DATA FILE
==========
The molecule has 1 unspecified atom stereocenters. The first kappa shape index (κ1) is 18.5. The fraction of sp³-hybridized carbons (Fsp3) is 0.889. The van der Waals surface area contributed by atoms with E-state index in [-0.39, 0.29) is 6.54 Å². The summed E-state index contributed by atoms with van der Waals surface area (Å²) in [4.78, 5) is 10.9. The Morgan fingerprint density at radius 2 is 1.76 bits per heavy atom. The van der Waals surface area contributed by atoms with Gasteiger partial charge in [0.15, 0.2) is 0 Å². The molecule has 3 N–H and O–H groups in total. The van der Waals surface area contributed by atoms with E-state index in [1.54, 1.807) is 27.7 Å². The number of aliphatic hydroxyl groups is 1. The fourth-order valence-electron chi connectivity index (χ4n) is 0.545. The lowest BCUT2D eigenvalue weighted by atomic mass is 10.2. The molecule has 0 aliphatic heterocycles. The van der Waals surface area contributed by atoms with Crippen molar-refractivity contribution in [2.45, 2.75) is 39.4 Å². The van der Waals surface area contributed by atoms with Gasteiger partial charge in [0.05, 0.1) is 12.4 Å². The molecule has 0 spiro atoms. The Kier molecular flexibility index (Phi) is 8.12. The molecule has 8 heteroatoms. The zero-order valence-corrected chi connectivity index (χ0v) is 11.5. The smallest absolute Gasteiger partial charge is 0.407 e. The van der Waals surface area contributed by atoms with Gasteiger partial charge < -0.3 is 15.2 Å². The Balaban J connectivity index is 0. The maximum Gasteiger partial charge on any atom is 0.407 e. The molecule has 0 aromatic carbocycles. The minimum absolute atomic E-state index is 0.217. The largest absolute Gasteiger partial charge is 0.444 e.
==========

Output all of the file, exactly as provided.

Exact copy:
The molecule has 1 unspecified atom stereocenters. The first kappa shape index (κ1) is 18.5. The fraction of sp³-hybridized carbons (Fsp3) is 0.889. The van der Waals surface area contributed by atoms with E-state index in [-0.39, 0.29) is 6.54 Å². The summed E-state index contributed by atoms with van der Waals surface area (Å²) in [4.78, 5) is 10.9. The Morgan fingerprint density at radius 2 is 1.76 bits per heavy atom. The van der Waals surface area contributed by atoms with Gasteiger partial charge in [0.15, 0.2) is 0 Å². The molecule has 3 N–H and O–H groups in total. The van der Waals surface area contributed by atoms with E-state index in [1.54, 1.807) is 27.7 Å². The number of aliphatic hydroxyl groups is 1. The fourth-order valence-electron chi connectivity index (χ4n) is 0.545. The lowest BCUT2D eigenvalue weighted by atomic mass is 10.2. The molecule has 0 aliphatic heterocycles. The van der Waals surface area contributed by atoms with Crippen molar-refractivity contribution in [2.45, 2.75) is 39.4 Å². The van der Waals surface area contributed by atoms with Gasteiger partial charge in [0.05, 0.1) is 12.4 Å². The molecule has 0 spiro atoms. The Kier molecular flexibility index (Phi) is 8.12. The molecule has 8 heteroatoms. The zero-order valence-corrected chi connectivity index (χ0v) is 11.5. The smallest absolute Gasteiger partial charge is 0.407 e. The van der Waals surface area contributed by atoms with Gasteiger partial charge < -0.3 is 15.2 Å². The Balaban J connectivity index is 0. The maximum Gasteiger partial charge on any atom is 0.407 e. The molecule has 0 aromatic carbocycles. The minimum absolute atomic E-state index is 0.217. The largest absolute Gasteiger partial charge is 0.444 e.